In the fall of 1942, the ghetto in Kolbuszowa was completely demolished using the labor of some of the Kolbuszowa Jews.  Norman Salsitz and his brother Leibush were two of these workers who were scheduled to be transferred to a concentration camp in Rzeszow. They heard about the Nazi’s extermination activities against Jews in Rzeszow and decided to escape and join up with some Jews they knew to be in hiding in the heavily wooded forests in the region.

Salsitz was twenty-two-year-old in 1942 when he asked Kotula for help to escape from the ghetto in Kolbuszowa. His situation grew desperate and he gave an account of his escape in his book:

“I now remembered Kotulova, the Polish widow whom I had visited just before I left Kolbuszowa to be with my family in Rzeszow and with whom I had left some belongings and merchandise. Her house was right behind the fence that surrounded the ghetto. I resolved to see her at once. After nightfall, I left the camp without telling anyone, not even my brother. I climbed the fence and knocked on Kotulova’s door.

“Pani Kotulova, I have to run away. I need forged papers, and I may need a place to hide.”

“I will help you,” she said.

“Where can I get papers?”

“I’ll have to talk to the priest.”

“Do I know him?”

 “You should; Monsignor Dunajecki has been our parish priest for nearly twenty years.”

“Yes, I know of the Monsignor.”

“He has all the birth records of the parish, and he may be able to give you the birth record of someone who died during the war.”

“I had a friend in grade school, about my age, who was killed at the front in 1939. His name is Tadeusz Jadach. Maybe I could use his birth certificate.”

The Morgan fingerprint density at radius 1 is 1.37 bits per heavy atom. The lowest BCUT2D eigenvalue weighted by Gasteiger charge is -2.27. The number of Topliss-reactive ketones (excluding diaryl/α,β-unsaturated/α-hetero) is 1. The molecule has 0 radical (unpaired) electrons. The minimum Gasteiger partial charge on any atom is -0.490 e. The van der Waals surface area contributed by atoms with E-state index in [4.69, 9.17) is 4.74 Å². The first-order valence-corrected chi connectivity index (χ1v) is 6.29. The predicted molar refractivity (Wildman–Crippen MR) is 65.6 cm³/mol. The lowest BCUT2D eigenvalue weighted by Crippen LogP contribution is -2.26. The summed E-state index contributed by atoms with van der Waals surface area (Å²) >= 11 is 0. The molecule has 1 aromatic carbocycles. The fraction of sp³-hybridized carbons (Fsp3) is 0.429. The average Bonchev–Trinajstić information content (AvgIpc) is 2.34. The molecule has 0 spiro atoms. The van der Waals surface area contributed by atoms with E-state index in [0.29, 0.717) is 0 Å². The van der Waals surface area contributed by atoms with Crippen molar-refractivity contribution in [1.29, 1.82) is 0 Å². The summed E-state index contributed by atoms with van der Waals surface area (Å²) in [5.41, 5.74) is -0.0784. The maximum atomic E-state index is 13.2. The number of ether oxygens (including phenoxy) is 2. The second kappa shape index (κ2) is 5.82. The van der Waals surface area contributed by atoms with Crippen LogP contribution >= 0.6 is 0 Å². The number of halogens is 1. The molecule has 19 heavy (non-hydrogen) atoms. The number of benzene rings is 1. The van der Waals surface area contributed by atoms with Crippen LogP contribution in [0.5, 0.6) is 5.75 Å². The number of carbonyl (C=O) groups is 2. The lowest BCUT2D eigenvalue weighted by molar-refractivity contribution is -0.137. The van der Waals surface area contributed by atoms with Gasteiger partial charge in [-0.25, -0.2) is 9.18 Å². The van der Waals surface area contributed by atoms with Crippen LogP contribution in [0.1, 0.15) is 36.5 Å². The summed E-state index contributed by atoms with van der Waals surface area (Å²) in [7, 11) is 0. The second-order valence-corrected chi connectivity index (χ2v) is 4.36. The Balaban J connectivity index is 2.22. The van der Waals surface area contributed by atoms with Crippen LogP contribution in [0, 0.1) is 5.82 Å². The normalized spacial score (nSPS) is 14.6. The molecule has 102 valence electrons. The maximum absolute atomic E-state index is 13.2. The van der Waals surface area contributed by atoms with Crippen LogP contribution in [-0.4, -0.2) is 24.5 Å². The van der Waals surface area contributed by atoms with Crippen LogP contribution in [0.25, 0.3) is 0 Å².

“I’ll see what I can do. Come back tomorrow night.”

When I returned the next evening, Kotulova handed me something more precious than gold: the birth certificate of Tadeusz Jadach, a Roman Catholic Pole. With that paper, I might survive the war. I put my arms around the ample frame of my saving angel and hugged her until she protested she couldn’t breathe.

“I will be indebted to you as long as I live,” I told her.

“You would have done the same for me.”

 “Just one more thing, my brother Leibush; I need a certificate for him. Could you possibly get one for him, too?”

“I’ll talk to the Monsignor.”

The next day I had a birth certificate for Leibush: a Ludwig Kunefal born in 1904, a Capuchin who died in 1936. As she handed it over, she mentioned that the Monsignor wanted to meet Leibush and me. A few days later we went to her house to meet the Monsignor. When we saw him, neither of us knew what to do or say; we had never in our lives spoken to a priest, and we were overwhelmed by the man’s appearance. He was tall and majestic-looking, with an inscrutable face. We stood there embarrassed, but he quickly realized our discomfort and extended his hand to us in greeting.

“I am Proboszcz Dunajecki,” he said in a warm, disarming voice. “I am pleased to meet both of you.” We shook his hand, after which our hostess invited us to share some food she had prepared for us. Soon we were immersed in lively conversation.

“I would like to suggest something,” Father Dunajecki said after we had been chatting a while. “You, Tadeusz, you speak Polish like a Pole. But Leibush’s Polish is a dead giveaway. I would suggest that Leibush not use the certificate that I have made available to him. You don’t have to decide now, but think about it.” We told him we would reconsider. As it turned out, we realized that the Monsignor was correct; we never used that certificate.